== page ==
RESOURCE


If you want to learn more about how to protect yourself from Payza scams, visit Payza Blog and read this post about online security.

Friday, 23 August 2013

3 Reasons Why Payza Scam Emails are Dangerous

It's a shame when perfectly credible company names get dragged through the mud thanks to fraudsters. Unfortunately, Payza is one of the companies whose name is often used by unsavoury people for fraudulent purposes. One of the ways that fraudsters get people is through Payza scam emails.

They can show up any time of day, and look just like they are from Payza, with logo and all. However, there are some marked differences between a real Payza email and a scam email. For one, a Payza scam email will come from a different email address than the real thing, such as noreply@payza-email.com. Only real Payza emails are from [xxxxx]@payza.com; they would not be from anywhere else.

Also, a Payza scam email might ask the recipient to make changes to their account or provide highly sensitive information by replying to the email or clicking on a link and providing it through a website.
It is important to note that you should never hand over any personal information, including your passwords and PINs, via email, even if the email looks real. If you are unsure, contact Payza through any of their communication channels and verify with them directly.

Now that you know a little bit about what to look for in a scam email, here are a few reasons why these emails can be dangerous:


  1. They can lead to identity theft. Through the clever use of a Payza scam email, a fraudster can be successful at procuring your personal information, such as your address, phone number, full name, date of birth, and more. Fraudsters can then use this information to apply for/use credit cards and lines of credit in your name, even take out loans. They can get this information from you by pretending to be Payza, and can very convincingly explain why you must submit this to them via email. With an alarmist tone and a “requirement to update your personal information in their files”, they can successfully syphon information that you normally would never give out in reply to an email.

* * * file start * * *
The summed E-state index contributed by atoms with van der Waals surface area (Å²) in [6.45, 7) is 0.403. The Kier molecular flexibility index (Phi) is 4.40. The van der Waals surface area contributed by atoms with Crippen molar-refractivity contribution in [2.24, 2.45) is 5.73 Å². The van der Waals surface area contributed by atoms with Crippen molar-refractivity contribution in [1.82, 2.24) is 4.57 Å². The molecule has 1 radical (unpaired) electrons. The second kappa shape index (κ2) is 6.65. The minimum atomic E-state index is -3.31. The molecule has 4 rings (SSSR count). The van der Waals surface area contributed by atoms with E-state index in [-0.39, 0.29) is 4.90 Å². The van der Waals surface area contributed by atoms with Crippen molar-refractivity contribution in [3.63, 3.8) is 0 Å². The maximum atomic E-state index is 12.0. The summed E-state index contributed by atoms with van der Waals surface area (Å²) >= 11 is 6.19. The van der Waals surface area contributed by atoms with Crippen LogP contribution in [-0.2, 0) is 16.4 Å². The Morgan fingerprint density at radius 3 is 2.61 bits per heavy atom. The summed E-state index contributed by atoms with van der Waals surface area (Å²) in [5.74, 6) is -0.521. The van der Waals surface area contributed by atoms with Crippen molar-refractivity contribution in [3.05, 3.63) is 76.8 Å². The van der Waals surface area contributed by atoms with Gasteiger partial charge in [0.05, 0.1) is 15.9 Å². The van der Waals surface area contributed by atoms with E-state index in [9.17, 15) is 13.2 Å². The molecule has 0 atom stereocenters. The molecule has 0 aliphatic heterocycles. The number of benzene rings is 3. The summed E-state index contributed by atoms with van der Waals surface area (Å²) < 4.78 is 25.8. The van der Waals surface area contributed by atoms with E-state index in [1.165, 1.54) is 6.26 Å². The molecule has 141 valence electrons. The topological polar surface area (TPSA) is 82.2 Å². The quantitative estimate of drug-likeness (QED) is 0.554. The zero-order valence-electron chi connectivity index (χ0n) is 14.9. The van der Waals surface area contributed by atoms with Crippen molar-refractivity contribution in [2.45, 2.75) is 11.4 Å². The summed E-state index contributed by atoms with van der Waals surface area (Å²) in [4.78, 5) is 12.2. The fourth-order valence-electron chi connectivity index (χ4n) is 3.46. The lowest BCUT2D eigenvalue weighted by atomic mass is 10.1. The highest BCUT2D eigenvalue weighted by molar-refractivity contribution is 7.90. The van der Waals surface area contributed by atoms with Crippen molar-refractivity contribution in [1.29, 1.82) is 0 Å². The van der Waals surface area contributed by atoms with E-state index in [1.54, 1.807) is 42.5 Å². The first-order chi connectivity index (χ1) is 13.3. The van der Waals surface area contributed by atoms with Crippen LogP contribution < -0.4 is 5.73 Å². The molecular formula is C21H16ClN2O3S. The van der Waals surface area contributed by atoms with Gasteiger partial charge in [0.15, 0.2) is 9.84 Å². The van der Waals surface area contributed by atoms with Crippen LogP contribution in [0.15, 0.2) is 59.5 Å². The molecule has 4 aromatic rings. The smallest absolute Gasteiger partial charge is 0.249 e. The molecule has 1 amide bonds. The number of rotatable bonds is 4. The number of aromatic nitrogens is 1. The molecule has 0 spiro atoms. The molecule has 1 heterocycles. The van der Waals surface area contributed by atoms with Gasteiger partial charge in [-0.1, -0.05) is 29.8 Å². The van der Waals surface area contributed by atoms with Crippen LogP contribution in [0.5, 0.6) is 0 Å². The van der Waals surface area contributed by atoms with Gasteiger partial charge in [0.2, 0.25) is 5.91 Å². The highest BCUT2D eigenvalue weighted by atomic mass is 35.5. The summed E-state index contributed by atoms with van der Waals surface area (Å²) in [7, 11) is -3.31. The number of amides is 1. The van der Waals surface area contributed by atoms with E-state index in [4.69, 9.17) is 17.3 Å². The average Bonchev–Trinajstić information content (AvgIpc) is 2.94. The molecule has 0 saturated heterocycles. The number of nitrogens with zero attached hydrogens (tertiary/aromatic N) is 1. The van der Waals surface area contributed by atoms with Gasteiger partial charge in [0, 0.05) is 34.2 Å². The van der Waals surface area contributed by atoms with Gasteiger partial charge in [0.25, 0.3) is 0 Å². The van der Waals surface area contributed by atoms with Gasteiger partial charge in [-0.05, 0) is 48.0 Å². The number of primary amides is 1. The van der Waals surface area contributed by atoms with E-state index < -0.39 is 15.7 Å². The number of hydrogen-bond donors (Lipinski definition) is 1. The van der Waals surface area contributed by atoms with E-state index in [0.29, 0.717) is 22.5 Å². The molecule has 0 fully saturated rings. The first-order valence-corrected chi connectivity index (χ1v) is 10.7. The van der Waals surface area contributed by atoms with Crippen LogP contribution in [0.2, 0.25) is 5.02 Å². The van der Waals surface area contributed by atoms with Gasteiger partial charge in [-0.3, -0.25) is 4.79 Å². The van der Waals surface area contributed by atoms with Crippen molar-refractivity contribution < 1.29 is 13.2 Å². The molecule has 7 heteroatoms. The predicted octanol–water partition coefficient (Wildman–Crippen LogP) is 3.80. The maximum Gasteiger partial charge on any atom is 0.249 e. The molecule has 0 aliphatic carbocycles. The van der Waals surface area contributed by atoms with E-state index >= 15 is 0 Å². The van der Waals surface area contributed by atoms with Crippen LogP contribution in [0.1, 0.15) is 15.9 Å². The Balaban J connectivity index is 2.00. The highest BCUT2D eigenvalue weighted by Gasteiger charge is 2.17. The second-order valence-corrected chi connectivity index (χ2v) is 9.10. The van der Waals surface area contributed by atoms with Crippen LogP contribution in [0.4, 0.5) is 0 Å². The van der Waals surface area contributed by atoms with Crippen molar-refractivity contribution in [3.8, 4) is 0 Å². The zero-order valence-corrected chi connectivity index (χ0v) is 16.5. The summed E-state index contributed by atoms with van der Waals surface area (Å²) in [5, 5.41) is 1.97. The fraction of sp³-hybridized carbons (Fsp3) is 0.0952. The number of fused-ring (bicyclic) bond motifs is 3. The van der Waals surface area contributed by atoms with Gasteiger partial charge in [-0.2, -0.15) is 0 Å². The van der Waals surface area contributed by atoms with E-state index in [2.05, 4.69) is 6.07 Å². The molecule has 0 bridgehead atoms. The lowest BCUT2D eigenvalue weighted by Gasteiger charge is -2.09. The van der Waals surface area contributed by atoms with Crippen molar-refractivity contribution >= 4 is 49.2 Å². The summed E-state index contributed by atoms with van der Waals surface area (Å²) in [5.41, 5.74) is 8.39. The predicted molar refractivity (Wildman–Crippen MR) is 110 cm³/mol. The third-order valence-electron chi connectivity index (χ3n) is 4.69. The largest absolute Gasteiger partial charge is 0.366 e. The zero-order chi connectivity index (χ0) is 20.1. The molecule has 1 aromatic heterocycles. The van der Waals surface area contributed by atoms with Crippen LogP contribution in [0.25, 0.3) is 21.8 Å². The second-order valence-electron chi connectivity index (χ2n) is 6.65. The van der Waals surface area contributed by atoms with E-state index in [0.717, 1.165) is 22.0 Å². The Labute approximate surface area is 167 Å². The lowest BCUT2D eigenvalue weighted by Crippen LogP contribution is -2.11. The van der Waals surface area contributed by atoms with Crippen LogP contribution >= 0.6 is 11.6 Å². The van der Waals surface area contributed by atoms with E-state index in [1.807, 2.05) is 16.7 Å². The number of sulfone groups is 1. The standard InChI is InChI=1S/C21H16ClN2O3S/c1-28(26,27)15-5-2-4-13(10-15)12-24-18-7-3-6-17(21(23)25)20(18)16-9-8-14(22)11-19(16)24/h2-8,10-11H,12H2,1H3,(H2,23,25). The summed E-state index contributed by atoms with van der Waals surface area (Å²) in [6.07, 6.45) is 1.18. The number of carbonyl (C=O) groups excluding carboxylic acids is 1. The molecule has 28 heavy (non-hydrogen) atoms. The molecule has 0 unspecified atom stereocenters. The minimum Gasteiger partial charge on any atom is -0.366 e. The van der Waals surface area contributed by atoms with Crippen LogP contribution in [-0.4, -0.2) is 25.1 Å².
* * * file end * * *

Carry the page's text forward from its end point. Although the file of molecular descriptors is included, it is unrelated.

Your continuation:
2. They can contain viruses and malicious links. Some Payza scam emails only need to be opened to give your computer a virus that can access your files at any time, capture your usernames and passwords for your various online accounts, and use your computer as part of a large botnet for sending out spam and causing other types of havoc. Some scam emails will lead you to another website where you may be asked to enter personal information. It’s best to check where the email came from before opening it, especially if you are not even awaiting communication from Payza for one reason or another. If the title seems suspicious, you can always contact Payza before opening it to verify if a legitimate email was sent to you in the first place. Just doing this could save you a lot of trouble.

  3. They can empty your bank account. Payza scam emails can also come in the form of a 419 scam. This is scam in which a person sends you an email imploring you to help them out by sending them money, which they claim will be paid back tenfold once they get a major payout of some sort. They might request that you pay them via Payza. However, if you give them money, they might be able to withdraw it to a bank account, and disappear into thin air before you figure out that you have been conned. Falling prey to such a scam can easily drain your bank account.

RESOURCE


If you want to learn more about Payza scams and cybercrime, check out this post on PayzaScam.com site.